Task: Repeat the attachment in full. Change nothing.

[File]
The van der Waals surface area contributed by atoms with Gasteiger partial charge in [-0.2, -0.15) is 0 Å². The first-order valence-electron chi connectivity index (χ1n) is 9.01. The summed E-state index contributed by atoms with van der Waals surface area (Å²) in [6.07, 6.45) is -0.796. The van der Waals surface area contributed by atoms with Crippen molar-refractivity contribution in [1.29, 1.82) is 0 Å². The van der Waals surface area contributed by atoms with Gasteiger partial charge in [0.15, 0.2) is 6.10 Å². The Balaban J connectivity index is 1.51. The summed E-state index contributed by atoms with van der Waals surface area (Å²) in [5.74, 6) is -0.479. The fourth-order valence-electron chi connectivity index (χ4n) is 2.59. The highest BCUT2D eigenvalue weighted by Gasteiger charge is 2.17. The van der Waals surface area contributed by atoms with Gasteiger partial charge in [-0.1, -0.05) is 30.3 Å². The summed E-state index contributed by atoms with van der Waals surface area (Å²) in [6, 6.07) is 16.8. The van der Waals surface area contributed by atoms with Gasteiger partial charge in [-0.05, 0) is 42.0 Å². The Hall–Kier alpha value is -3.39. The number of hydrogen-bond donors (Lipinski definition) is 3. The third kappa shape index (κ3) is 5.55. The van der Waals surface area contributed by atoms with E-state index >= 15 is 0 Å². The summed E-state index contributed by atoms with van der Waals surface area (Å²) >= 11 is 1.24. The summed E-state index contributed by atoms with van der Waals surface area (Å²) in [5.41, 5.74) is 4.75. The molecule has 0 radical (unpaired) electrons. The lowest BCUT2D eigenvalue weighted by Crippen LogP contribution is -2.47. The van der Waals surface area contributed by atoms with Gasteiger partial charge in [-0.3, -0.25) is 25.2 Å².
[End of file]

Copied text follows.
The van der Waals surface area contributed by atoms with Gasteiger partial charge in [-0.2, -0.15) is 0 Å². The first-order valence-electron chi connectivity index (χ1n) is 9.01. The summed E-state index contributed by atoms with van der Waals surface area (Å²) in [6.07, 6.45) is -0.796. The van der Waals surface area contributed by atoms with Crippen molar-refractivity contribution in [1.29, 1.82) is 0 Å². The van der Waals surface area contributed by atoms with Gasteiger partial charge in [0.15, 0.2) is 6.10 Å². The Balaban J connectivity index is 1.51. The summed E-state index contributed by atoms with van der Waals surface area (Å²) in [5.74, 6) is -0.479. The fourth-order valence-electron chi connectivity index (χ4n) is 2.59. The highest BCUT2D eigenvalue weighted by Gasteiger charge is 2.17. The van der Waals surface area contributed by atoms with Gasteiger partial charge in [-0.1, -0.05) is 30.3 Å². The summed E-state index contributed by atoms with van der Waals surface area (Å²) in [6, 6.07) is 16.8. The van der Waals surface area contributed by atoms with Gasteiger partial charge in [-0.05, 0) is 42.0 Å². The Hall–Kier alpha value is -3.39. The number of hydrogen-bond donors (Lipinski definition) is 3. The third kappa shape index (κ3) is 5.55. The van der Waals surface area contributed by atoms with E-state index >= 15 is 0 Å². The summed E-state index contributed by atoms with van der Waals surface area (Å²) >= 11 is 1.24. The summed E-state index contributed by atoms with van der Waals surface area (Å²) in [5.41, 5.74) is 4.75. The molecule has 0 radical (unpaired) electrons. The lowest BCUT2D eigenvalue weighted by Crippen LogP contribution is -2.47. The van der Waals surface area contributed by atoms with Gasteiger partial charge in [-0.3, -0.25) is 25.2 Å².